17. Greetings, I found this tooth last week at a land site in Manatee County, Florida. It measures 1/4” (6.35 mm) wide on the chewing surface and 1/2” (12.7 mm) tall. Many thanks
  18. Hexanchus or Notorynchus

    I recently picked up three cow shark teeth with uncertain identifications. I can not be sure myself so I thought I’d get some help sorting this out. First one is 19mm and comes from the Pico Formation, Ventura County California. I believe it is Pliocene in age. I think it is a Hexanchus tooth but Notorynchus is known from at least one So Cal formation similar in age according to fossilworks. It is missing the largest cone. Even though I lean 6 Gill, I’m almost hoping somebody thinks 7 Gill because a California 7 Gill would be sweet lol Either way, it’s a really pretty tooth. Next are two from the Miocene deposits of Gironde France. Notorynchus and Hexanchus are both described from this location and they are small partials. I really can not figure out if I have two Notorynchus or one of each. I’m rooting for a 6 Gill but a great location to add regardless of the ID. All opinions are welcome.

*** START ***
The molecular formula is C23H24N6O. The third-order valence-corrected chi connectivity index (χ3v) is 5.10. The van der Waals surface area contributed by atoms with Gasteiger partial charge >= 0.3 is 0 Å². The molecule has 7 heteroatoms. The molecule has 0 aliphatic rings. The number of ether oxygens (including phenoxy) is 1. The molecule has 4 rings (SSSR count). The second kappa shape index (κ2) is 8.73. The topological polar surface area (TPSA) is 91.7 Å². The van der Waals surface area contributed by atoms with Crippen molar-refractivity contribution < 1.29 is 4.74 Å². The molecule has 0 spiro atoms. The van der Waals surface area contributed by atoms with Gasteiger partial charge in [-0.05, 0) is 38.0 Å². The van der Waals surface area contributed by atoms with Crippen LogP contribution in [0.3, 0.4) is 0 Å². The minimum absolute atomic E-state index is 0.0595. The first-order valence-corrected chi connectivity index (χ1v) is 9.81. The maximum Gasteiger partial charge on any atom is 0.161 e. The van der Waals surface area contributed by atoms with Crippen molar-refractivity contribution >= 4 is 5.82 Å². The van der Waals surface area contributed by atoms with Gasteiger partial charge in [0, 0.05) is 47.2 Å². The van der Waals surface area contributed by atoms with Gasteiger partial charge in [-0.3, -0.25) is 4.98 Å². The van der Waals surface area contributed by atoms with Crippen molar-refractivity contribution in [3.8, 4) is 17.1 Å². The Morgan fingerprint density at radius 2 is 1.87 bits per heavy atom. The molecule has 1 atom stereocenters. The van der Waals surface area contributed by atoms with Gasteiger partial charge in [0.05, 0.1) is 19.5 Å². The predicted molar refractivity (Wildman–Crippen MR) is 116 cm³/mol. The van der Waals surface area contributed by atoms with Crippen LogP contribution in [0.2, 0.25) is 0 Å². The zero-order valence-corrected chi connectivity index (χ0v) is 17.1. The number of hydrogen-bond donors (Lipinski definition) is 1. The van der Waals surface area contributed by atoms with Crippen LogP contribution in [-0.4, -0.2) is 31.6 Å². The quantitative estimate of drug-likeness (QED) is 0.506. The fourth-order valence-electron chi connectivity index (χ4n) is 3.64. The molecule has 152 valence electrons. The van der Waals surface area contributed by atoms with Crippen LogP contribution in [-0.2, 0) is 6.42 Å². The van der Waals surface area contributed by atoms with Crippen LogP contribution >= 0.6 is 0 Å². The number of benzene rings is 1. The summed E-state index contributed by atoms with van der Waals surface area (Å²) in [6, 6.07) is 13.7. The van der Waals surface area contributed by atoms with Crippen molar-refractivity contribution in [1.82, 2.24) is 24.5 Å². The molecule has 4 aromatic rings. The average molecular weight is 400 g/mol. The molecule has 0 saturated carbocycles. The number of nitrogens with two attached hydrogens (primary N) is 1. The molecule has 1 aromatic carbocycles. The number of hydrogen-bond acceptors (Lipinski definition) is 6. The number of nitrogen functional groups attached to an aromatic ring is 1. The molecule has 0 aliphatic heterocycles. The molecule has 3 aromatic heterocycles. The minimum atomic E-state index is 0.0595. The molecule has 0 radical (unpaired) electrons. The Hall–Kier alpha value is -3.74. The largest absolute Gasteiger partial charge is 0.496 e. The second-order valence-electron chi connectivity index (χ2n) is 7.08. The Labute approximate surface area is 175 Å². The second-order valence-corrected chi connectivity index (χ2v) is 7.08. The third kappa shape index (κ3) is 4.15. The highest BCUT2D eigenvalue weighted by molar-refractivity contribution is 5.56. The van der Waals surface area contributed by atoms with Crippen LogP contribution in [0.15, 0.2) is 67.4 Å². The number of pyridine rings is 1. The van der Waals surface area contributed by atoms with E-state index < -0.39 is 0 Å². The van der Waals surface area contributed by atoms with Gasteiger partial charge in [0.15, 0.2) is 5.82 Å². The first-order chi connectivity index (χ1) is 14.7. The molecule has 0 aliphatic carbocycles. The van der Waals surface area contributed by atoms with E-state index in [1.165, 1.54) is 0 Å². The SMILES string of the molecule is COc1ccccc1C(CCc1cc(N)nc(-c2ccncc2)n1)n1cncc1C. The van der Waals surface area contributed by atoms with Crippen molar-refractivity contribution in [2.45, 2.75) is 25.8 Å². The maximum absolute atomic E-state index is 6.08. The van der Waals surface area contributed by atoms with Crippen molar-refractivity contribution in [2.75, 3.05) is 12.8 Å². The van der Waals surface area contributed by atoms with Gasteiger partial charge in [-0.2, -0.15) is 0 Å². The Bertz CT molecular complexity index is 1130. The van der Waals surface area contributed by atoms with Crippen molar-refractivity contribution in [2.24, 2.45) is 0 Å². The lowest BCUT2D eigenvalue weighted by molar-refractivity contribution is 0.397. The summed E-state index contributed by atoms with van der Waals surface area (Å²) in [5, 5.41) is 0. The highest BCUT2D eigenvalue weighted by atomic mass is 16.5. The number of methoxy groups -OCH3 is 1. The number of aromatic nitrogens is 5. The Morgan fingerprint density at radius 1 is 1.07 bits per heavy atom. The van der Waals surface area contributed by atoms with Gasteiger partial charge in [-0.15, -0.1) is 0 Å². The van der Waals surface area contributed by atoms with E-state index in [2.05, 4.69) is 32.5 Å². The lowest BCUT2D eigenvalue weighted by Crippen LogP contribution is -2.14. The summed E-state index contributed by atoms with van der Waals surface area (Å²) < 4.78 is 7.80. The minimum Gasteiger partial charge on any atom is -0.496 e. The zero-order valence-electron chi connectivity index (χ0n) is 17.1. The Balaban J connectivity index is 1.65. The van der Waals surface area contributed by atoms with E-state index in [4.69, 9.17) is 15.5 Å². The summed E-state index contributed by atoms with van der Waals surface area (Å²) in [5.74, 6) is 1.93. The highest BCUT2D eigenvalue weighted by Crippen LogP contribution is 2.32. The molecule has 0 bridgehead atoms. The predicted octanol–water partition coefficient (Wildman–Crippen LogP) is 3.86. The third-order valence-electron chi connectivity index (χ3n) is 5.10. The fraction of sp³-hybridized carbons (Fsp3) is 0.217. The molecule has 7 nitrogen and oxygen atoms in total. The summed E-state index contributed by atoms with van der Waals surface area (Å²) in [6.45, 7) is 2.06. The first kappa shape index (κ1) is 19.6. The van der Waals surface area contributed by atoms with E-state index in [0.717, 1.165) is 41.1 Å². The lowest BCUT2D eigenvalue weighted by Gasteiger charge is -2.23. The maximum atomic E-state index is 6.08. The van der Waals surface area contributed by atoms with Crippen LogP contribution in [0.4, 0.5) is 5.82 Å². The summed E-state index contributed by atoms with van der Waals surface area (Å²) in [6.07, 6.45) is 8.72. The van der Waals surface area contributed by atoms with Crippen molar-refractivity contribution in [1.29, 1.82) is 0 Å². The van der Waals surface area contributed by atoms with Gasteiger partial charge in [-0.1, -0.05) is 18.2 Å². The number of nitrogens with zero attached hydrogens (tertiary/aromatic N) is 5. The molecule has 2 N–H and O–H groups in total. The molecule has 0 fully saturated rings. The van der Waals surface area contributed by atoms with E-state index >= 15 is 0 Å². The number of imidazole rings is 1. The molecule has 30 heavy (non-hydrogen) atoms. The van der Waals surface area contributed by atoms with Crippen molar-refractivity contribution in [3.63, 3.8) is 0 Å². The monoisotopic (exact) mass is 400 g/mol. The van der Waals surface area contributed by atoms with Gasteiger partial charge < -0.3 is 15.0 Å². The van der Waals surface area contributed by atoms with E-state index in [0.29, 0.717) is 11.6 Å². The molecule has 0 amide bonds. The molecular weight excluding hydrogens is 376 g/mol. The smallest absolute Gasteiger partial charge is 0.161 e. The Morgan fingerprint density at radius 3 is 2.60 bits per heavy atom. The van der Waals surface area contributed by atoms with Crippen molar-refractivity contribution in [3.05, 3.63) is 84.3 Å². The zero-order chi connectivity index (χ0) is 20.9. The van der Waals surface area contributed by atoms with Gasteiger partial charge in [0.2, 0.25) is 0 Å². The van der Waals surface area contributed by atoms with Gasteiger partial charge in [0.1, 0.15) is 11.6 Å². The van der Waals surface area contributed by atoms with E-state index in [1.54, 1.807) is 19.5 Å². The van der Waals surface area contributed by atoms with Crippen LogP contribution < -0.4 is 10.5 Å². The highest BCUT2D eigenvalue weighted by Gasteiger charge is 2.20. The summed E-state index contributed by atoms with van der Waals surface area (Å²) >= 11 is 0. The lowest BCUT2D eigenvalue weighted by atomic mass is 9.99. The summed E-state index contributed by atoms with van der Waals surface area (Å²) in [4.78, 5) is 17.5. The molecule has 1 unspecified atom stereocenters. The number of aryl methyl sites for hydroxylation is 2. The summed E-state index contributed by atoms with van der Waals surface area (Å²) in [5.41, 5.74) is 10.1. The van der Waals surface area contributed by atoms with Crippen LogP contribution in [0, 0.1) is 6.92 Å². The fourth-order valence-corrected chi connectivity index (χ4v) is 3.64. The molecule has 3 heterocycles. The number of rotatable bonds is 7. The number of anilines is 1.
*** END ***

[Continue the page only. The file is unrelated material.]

19. Is This a Fossil?

    Hey everyone! I was recently fossil hunting at Bolinas in California, which is known for its fossilized sand dollars. While hunting, I found this strange piece and I'm not sure if it's a fossil or not. It's from the Merced Formation, which is from the Late Pliocene to the Pleistocene in California. I have no clue what it is, but I am looking forward to hearing if anyone on the forum does. Thanks!
  20. Pliocene marines and a tooth.

    My family and I went away for the weekend to the coast. This specific coastal area is known for its pleistocene mammal fossils as well as msa artifacts and hominid fossils. The pictures below are of the beach scape, outcrops fossil roots and shells in situ. The other shell and sponge fossils where found in another location thats roughly 100m above sea level. The fossil tooth is from a cape porcupine.
  21. Molar cap

    It is hard finding days to hunt in South Florida. 95% of my locations are 3-4 feet over my head. It is only by marking and remembering low water locations that I get to continue in these heavy rain months. Even now the available locations are limited, and thus the finds can also be limited, but not today. This location is a Mio_Pliocene that can produce very rare items. My hunting buddy found the 1st. A badly worn (old individual) molar cap.. Usually the caps I find are unused, pristine, making them far easier to identify. The measurements around the edges are 17x 17x x 15.5. This is very small for the mammals that traditionally have caps in my hunting areas (Mastodon, peccary, tapir, dugong, manatee, please add others you can think of in Florida). All comments and suggestions appreciated.